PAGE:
Thursday, June 20, 2024

Although this muskrat in Cambridge looks like a small beaver, the two are not closely related. (Photo: Richard George)

Muskrats (Ondatra zibethicus) are native rodents that live in most of the shallow lakes, ponds, slow rivers and swamps in Massachusetts. Since they are mostly nocturnal, though, you may not see them unless you look for them around dawn or dusk, when they are still active.

Though they have ratlike tails, muskrats are not rats. They are 2-foot semiaquatic rodents (half their length is their tails) with long claws for digging. They have two layers of brownish fur: an outer long, shiny one; and a dense underfur that traps air, insulates and makes the muskrat more buoyant. They are lighter in color in the summer and darker in the winter, which helps regulate their temperature – dark fur absorbs more heat in winter and light fur reflects more sunlight in summer. Their webbed hind feet propel them through the water, and their long, hairless tails, covered with scales, act like a rudder for steering.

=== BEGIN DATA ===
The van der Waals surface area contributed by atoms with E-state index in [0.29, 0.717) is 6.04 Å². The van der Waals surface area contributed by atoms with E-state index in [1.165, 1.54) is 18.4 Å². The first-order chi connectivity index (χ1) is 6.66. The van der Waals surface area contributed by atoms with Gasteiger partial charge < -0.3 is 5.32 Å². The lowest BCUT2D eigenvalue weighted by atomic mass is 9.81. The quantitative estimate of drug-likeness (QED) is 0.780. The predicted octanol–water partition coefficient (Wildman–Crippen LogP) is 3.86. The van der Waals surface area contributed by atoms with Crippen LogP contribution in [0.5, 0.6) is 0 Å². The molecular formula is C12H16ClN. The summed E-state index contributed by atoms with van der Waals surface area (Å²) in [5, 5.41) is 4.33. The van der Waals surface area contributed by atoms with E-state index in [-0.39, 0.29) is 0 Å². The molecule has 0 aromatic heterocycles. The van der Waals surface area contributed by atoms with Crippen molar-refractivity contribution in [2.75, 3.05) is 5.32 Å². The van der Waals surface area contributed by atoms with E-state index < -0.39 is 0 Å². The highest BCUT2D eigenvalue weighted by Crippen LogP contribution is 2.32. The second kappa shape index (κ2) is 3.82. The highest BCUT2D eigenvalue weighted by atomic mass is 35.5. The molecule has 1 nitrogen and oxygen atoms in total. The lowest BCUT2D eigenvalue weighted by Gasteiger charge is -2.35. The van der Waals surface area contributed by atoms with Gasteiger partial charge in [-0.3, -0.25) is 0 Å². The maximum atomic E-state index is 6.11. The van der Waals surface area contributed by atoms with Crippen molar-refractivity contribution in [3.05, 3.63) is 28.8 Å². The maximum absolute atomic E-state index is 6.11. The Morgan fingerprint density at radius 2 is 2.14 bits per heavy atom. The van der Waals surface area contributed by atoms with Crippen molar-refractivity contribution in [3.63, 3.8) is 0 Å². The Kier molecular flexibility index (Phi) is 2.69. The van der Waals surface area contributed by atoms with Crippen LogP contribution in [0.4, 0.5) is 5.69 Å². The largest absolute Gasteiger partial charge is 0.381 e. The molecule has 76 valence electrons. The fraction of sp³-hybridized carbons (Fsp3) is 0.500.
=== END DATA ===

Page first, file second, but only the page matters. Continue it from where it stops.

A muskrat gnaws vegetation in March 2021. (Photo: Richard George)

Because they spend so much time swimming, muskrats have developed some unusual underwater adaptations, including ears and nostrils that close and teeth that protrude in front of their lips so they can hold vegetation in their mouths and chew without ingesting water. They also maintain different temperature zones in different parts of their bodies, reducing heat loss from their tails and feet. Because they are less sensitive than most mammals to the buildup of carbon dioxide in their blood, they can stay submerged for 12 to 20 minutes.